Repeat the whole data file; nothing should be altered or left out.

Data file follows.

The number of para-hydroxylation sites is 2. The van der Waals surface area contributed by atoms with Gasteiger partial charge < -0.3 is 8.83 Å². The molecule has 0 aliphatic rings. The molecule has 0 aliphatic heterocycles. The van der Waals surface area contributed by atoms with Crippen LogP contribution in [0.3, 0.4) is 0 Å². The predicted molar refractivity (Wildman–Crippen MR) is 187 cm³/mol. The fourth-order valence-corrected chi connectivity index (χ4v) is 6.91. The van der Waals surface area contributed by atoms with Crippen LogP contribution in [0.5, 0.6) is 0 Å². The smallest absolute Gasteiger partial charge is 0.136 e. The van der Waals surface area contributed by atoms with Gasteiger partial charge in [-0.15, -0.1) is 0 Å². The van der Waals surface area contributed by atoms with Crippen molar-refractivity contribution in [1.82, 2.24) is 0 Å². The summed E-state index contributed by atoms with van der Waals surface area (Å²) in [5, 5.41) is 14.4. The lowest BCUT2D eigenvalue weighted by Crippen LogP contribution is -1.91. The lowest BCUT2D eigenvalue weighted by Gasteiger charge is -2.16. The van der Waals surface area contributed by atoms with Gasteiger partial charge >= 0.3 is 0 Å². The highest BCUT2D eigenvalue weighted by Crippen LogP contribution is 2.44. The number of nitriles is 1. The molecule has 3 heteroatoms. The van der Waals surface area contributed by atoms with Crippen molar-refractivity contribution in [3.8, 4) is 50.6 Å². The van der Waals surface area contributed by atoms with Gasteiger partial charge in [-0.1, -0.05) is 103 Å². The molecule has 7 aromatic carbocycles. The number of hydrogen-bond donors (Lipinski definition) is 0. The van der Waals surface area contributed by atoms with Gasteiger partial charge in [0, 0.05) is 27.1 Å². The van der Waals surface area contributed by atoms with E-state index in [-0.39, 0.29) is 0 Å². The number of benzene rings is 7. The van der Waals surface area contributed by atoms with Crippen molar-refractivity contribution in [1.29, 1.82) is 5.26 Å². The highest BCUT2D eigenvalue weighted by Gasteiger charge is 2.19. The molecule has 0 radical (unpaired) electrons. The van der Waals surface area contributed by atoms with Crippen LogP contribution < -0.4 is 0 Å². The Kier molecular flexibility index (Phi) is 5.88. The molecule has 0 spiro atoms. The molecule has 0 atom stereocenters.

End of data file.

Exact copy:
The number of para-hydroxylation sites is 2. The van der Waals surface area contributed by atoms with Gasteiger partial charge < -0.3 is 8.83 Å². The molecule has 0 aliphatic rings. The molecule has 0 aliphatic heterocycles. The van der Waals surface area contributed by atoms with Crippen LogP contribution in [0.3, 0.4) is 0 Å². The predicted molar refractivity (Wildman–Crippen MR) is 187 cm³/mol. The fourth-order valence-corrected chi connectivity index (χ4v) is 6.91. The van der Waals surface area contributed by atoms with Crippen LogP contribution in [0.5, 0.6) is 0 Å². The smallest absolute Gasteiger partial charge is 0.136 e. The van der Waals surface area contributed by atoms with Gasteiger partial charge in [-0.15, -0.1) is 0 Å². The van der Waals surface area contributed by atoms with Crippen molar-refractivity contribution in [1.82, 2.24) is 0 Å². The summed E-state index contributed by atoms with van der Waals surface area (Å²) in [5, 5.41) is 14.4. The lowest BCUT2D eigenvalue weighted by Crippen LogP contribution is -1.91. The lowest BCUT2D eigenvalue weighted by Gasteiger charge is -2.16. The van der Waals surface area contributed by atoms with Gasteiger partial charge >= 0.3 is 0 Å². The highest BCUT2D eigenvalue weighted by Crippen LogP contribution is 2.44. The number of nitriles is 1. The molecule has 3 heteroatoms. The van der Waals surface area contributed by atoms with Crippen molar-refractivity contribution in [3.8, 4) is 50.6 Å². The van der Waals surface area contributed by atoms with Gasteiger partial charge in [-0.1, -0.05) is 103 Å². The molecule has 7 aromatic carbocycles. The number of hydrogen-bond donors (Lipinski definition) is 0. The van der Waals surface area contributed by atoms with Gasteiger partial charge in [0, 0.05) is 27.1 Å². The van der Waals surface area contributed by atoms with E-state index in [-0.39, 0.29) is 0 Å². The number of benzene rings is 7. The van der Waals surface area contributed by atoms with Crippen molar-refractivity contribution in [1.29, 1.82) is 5.26 Å². The highest BCUT2D eigenvalue weighted by Gasteiger charge is 2.19. The molecule has 0 radical (unpaired) electrons. The van der Waals surface area contributed by atoms with Crippen LogP contribution < -0.4 is 0 Å². The Kier molecular flexibility index (Phi) is 5.88. The molecule has 0 spiro atoms. The molecule has 0 atom stereocenters.